And we’re back. It’s Monday. Hello, Boulder.

For today, Jessica Mordacq covers pop-up art exhibits and events that let local teens support one another’s mental health and give the community insight into its young people. Teen mental health is a troubling trend. A local nonprofit that offers free therapy for Boulder youth who are having suicidal thoughts has received a drastic increase in referrals over the last few years. This is not just a local phenomenon. The U.S. surgeon general has warned about a “devastating” youth mental health crisis affecting our nation.

The art initiative, started by Boulder High students, is called SEEN. The name is a testament to the fact that many young people want their struggles acknowledged, rather than fixed, as many loved ones make it their mission to do.

Also, Boulder City Council wants city planners to explore closing West Pearl Street periodically throughout this summer.

Have a lovely day.

— Tim, reporter

BRL Today sponsor

We are all in this together — SUPPORT LOCAL

Nigh is a new way to experience and support local. Nigh Technologies is a small team in Boulder on a mission to revolutionize local commerce to help our local businesses. The local revolution is starting in Boulder. Join the Nigh pilot

What to know today

  • A cloudy, un-Coloradoesque week: Besides snow, the beginning of this week will sport an amount of clouds not normal to our sunny state. Temps will range from the high 30s to mid-50s. And possibly, in the week’s later days, we might even see some rain.
  • Boulder City Council requests temporary closure of west Pearl Street: Councilmembers told city planners last week that they want the city to explore the temporary closure of West Pearl this summer. This could mean cars would be prohibited from using the street on weekends, weeknights or during certain events.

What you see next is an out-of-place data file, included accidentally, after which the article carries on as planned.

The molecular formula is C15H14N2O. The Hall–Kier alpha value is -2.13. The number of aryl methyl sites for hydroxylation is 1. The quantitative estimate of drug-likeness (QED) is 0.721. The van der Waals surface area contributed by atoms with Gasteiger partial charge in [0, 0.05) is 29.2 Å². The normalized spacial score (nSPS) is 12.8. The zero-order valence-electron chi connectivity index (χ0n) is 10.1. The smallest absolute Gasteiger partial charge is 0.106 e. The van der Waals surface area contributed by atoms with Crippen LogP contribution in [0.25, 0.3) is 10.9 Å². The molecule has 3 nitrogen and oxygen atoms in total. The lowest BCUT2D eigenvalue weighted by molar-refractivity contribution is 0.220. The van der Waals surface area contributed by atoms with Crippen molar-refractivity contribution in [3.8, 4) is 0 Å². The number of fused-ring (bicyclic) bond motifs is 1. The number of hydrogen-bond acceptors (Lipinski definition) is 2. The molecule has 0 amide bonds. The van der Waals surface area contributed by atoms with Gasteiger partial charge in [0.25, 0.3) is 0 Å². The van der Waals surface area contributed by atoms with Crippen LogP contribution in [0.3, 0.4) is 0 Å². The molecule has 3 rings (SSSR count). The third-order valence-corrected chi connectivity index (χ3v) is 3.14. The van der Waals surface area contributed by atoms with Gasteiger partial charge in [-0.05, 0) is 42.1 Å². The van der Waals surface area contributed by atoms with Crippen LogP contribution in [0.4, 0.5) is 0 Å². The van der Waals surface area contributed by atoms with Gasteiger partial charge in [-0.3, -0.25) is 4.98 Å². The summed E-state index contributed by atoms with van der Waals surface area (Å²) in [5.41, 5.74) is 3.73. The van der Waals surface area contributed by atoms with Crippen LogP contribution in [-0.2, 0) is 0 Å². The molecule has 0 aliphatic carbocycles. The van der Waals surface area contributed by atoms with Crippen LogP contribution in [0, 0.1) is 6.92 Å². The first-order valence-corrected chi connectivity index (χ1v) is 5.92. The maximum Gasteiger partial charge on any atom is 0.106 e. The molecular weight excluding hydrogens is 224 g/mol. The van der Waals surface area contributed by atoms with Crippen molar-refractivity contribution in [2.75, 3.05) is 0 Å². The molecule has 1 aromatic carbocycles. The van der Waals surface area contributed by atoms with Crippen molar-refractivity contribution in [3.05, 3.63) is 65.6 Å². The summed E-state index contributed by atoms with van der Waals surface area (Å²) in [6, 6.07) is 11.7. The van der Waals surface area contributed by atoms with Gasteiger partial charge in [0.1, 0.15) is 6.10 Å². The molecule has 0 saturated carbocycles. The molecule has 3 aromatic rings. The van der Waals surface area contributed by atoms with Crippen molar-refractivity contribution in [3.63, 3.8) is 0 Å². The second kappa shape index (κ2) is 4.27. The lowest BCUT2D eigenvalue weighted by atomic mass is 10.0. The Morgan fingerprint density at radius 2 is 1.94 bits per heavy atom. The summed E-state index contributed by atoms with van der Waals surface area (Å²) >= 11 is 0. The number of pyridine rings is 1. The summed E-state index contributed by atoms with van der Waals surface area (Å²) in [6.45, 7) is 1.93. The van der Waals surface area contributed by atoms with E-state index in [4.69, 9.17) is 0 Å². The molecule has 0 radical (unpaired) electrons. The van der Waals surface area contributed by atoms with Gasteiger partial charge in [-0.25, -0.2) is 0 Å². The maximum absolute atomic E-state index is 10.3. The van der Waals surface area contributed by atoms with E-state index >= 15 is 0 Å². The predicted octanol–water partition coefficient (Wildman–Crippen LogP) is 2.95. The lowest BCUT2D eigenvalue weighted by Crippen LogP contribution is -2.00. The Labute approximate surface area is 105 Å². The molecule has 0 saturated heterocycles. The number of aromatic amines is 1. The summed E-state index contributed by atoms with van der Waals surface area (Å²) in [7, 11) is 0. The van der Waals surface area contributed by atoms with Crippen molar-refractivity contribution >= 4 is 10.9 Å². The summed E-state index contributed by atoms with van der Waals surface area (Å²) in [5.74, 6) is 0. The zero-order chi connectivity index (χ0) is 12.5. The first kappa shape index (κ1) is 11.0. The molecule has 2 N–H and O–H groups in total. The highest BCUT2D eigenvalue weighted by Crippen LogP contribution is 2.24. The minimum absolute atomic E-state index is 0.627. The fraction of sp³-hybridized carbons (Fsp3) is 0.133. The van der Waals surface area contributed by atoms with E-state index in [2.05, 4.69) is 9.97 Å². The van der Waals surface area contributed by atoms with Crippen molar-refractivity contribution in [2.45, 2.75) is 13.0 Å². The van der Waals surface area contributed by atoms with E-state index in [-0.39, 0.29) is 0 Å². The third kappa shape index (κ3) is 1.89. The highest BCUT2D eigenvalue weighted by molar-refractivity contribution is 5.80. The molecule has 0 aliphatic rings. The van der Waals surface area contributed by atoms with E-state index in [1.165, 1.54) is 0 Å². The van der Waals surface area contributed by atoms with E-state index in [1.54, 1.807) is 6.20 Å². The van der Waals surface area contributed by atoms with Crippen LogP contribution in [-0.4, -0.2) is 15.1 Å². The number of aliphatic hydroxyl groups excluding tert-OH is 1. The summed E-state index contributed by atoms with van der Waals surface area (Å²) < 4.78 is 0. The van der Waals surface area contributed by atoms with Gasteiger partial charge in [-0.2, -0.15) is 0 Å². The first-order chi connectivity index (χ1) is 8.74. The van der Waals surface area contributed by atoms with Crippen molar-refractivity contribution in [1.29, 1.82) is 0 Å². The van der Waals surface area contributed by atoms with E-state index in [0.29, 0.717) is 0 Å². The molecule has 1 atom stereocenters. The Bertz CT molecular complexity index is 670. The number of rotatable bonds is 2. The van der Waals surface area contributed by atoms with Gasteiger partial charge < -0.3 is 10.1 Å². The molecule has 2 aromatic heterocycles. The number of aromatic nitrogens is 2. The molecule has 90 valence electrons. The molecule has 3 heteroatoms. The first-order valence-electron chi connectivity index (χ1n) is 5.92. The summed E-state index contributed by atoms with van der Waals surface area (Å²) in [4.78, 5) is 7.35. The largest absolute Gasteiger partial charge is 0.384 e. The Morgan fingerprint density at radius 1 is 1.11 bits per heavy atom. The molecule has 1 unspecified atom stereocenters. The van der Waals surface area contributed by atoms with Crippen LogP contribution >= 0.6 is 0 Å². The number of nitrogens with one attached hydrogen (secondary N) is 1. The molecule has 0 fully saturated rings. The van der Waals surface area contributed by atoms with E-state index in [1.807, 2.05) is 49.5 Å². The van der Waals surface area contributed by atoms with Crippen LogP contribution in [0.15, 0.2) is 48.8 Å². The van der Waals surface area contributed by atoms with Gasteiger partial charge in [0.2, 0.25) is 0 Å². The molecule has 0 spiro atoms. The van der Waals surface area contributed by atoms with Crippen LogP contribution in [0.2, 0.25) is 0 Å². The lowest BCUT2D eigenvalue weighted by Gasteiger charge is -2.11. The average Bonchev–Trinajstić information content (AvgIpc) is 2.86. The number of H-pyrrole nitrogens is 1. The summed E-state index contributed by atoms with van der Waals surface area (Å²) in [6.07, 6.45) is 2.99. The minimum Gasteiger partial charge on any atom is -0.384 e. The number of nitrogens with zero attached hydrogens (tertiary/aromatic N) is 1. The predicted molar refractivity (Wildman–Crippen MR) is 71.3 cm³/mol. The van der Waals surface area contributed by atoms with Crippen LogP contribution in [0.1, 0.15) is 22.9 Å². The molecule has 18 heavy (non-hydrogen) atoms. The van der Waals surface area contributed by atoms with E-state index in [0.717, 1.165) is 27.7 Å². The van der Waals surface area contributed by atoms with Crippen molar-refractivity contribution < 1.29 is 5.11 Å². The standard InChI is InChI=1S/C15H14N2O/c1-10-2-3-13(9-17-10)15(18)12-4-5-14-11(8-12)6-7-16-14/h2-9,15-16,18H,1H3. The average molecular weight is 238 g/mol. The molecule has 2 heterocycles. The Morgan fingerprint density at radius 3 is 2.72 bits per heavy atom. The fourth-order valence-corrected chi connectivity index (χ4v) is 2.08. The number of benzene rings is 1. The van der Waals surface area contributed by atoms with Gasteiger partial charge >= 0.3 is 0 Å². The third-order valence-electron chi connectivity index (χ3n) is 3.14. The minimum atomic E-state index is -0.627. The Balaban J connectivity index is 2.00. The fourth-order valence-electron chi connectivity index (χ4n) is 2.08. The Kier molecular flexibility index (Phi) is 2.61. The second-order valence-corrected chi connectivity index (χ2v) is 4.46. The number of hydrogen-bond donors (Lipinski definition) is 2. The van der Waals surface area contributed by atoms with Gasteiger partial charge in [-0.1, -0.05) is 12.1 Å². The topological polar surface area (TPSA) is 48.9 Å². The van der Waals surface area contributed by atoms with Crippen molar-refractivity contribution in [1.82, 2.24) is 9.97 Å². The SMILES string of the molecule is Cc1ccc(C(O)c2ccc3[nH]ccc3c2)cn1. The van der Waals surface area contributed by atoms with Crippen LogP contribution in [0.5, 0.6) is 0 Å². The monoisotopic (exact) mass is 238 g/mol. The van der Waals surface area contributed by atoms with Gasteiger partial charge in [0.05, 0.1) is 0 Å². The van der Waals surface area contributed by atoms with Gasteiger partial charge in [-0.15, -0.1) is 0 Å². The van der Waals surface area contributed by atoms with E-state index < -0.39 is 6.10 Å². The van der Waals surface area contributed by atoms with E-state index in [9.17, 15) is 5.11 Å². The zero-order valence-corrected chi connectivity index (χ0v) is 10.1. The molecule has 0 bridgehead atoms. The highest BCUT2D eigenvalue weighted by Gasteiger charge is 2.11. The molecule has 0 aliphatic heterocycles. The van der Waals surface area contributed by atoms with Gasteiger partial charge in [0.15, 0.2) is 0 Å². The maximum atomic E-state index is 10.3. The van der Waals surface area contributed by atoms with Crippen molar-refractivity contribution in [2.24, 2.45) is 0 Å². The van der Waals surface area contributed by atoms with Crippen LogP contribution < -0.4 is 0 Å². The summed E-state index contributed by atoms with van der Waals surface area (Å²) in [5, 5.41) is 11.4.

• “I think it’s low-hanging fruit for us to consider weekend closures and really test whether vehicles are the mechanism for vitality or whether it’s people,” Matt Benjamin said during a study session last week. “I think we owe it to our community to test those things.”
    • The street was reopened in September 2022 after it was closed to cars for more than a year to allow for outdoor dining during the Covid pandemic. Residents have voiced their support for keeping the street closed to cars, but restaurant owners have said the lack of parking and car traffic is bad for business. The closure could also impact the HOP bus route, sending it to less convenient stops and along more narrow roads. Earlier this month, City officials recommended against closing the street to cars.
    • Councilmembers said they want the city to engage with west end businesses before making any decisions to close the street. They also want officials to report back with granular sales tax data to better understand how the closure could impact their bottom lines.
    • The temporary closure would be part of a broader pilot aimed at creating “sustainable, inclusive, bike- and pedestrian-friendly” downtown streets. City councilmembers also asked that 13th Street be closed all day on Saturdays during the Farmers Market. The Saturday market is scheduled to open April 1. — John Herrick